(Website editor: The Loro Parque Foundation has been the main sponsor of the Spix's Macaw Recovery Project since it was set up in the early 90s. The report below indicates that this long-term investment is starting to produce real results.)
Over the past months, we have seen a number of exciting new events in the Spix's Macaw recovery project, of which the Loro Parque Fundación has for many years been the principal supporter. The results not only provide us with invaluable insights into possible future strategies, they even open up entirely new avenues aimed at re-establishing a viable population of Spix s macaws in their natural habitat, the caatinga of North-Eastern Brazil.
Release of nine Illiger's Macaws Ara maracana
Between December and January the long-awaited release of a group of captive-bredIlliger's macaws finally took place. The release of these birds, made available by Loro Parque Fundación, into the project area, is intended to simulate the future release of Spix's macaws from captivity.
One of the requirements for the release had been the selection of a radio-tag to be attached to the parrots. The radio collars that had previously been deployed on the birds in the pre-release aviary in Spring of 1998 were destroyed by the parrots and had also severely affected the behaviour of the birds. To address this situation, in September 1998 we conducted an experiment at Loro Parque, with a new type of transmitter mounted on the tail undersides.
After a pair of students had been observing the birds for a few weeks, the experiment was considered sufficiently successful to justify the use of this tag type on the birds in Brazil. ln consequence, the CPRAA (Permanent Committee for the Recovery of the Spix's Macaw) decided in favour of the release.
In the presence of our Scientific Director, who had brought with him ten of the new radio tags, and together with the field coordinator of the project, Yara de Melo Barros, and the Brazilian biologists and CPRAA members Luis Sanfilippo and Carlos Yamashita, the first group of five birds was released during the first week of December. The remaining four birds were freed from the pre-release aviary six weeks later in January. In addition to the radio-tags, the birds had also received a specially designed collar made of dental wire, with coloured metal balls to allow individual identification by sight.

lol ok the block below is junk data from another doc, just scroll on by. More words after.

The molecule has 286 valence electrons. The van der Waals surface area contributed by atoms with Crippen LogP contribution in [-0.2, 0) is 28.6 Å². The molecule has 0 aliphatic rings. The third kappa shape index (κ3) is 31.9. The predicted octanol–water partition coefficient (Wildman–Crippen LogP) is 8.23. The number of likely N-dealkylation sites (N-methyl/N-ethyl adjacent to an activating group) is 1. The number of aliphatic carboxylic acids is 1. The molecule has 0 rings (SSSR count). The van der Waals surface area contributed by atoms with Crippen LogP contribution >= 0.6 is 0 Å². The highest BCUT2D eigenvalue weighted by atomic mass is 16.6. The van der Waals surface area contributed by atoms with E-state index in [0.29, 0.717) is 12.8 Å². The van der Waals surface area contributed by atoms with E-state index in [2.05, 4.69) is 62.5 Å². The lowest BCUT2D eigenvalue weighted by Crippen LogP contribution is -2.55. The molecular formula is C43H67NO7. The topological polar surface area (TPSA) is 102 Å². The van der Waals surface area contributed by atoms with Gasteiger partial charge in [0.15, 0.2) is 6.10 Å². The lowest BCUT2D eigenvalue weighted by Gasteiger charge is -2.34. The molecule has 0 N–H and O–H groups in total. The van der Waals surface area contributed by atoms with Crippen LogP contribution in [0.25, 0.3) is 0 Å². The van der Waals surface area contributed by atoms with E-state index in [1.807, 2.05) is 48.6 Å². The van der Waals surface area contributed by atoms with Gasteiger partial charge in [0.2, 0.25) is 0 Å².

Within one month after the release, one bird had disappeared without a trace, and a second was lost to a predator, confirmed when the remains were found by following the transmitter signal. Of the remaining seven parrots, only four now maintain their radio tags attached to their tails - the others were shed together with the central tail feathers.
The parrots spent entire days around the flight aviary, in which they had lived for more than one and a half years, then they increasingly started to leave it for larger exploratory flights, and stayed in distant trees overnight. At around the same time, particularly in March, the birds were encountered feeding on natural food items more frequently, whereas before they had depended mainly on the food provided by the field team.
Now approaching its fourth month, the wealth of information gained underlines the enormous value of this experiment.
Spix's Macaw male and IIlliger's Macaw female raise their first young
In the fourth attempt in the third year, the replacement of clutches of the hybrid pair with those from nests of wild Illiger's macaws eventually proved successful. Whereas in the first three experiments, the eggs of the hybrid pair had been replaced with fertile eggs of equal age, in this latest attempt, the eggs were exchanged with wooden eggs, that towards the end of January were replaced with two three-day old chicks taken from a nearby Illiger's macaws nest. The new foster parents, after a brief period of surprise, immediately started to feed the young. In the third week of March, the two chicks fledged, after which both parents continued to feed the young outside the nest.
The experiment provides evidence for the first time that the hybrid pair is capable of fostering young, and hence opens up entirely new horizons for the recovery of the species. Every attention must now be paid to provide in the near future young captive-bred Spix's macaws to the pair, to use the inestimable experience of the wild male in the reestablishment of a new population of Spix's macaws.
We would like to congratulate the field team led by Yara de Melo Barros for these very promising results.
Wednesday 23rd September 2020
Blue macaws help to grow the forest around them
I have loaded a very recent interesting article (August 2020) on how the blue macaws - Hyacinthine and Lear’s - help to grow the forests around them. It is in the article section for "Hyacinthine Macaws in the wild".... Read More »
" Naturam expellas furca, tamen usque recurret "
( If you drive out nature with a pitchfork, she will soon find a way back)
Horace (65-8 BC)